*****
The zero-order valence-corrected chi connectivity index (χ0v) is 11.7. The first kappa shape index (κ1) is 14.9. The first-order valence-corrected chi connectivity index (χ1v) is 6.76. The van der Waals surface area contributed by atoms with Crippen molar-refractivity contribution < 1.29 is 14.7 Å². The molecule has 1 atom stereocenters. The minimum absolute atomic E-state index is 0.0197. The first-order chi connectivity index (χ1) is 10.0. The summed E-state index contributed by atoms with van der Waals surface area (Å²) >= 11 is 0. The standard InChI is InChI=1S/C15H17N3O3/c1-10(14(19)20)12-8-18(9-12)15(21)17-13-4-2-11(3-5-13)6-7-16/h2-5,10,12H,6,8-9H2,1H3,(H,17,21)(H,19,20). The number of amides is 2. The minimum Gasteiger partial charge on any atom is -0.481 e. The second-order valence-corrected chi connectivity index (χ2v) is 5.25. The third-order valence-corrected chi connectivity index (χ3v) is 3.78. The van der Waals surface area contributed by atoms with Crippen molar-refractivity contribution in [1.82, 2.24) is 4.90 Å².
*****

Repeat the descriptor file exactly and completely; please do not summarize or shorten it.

The zero-order valence-corrected chi connectivity index (χ0v) is 11.7. The first kappa shape index (κ1) is 14.9. The first-order valence-corrected chi connectivity index (χ1v) is 6.76. The van der Waals surface area contributed by atoms with Crippen molar-refractivity contribution < 1.29 is 14.7 Å². The molecule has 1 atom stereocenters. The minimum absolute atomic E-state index is 0.0197. The first-order chi connectivity index (χ1) is 10.0. The summed E-state index contributed by atoms with van der Waals surface area (Å²) >= 11 is 0. The standard InChI is InChI=1S/C15H17N3O3/c1-10(14(19)20)12-8-18(9-12)15(21)17-13-4-2-11(3-5-13)6-7-16/h2-5,10,12H,6,8-9H2,1H3,(H,17,21)(H,19,20). The number of amides is 2. The minimum Gasteiger partial charge on any atom is -0.481 e. The second-order valence-corrected chi connectivity index (χ2v) is 5.25. The third-order valence-corrected chi connectivity index (χ3v) is 3.78. The van der Waals surface area contributed by atoms with Crippen molar-refractivity contribution in [1.82, 2.24) is 4.90 Å².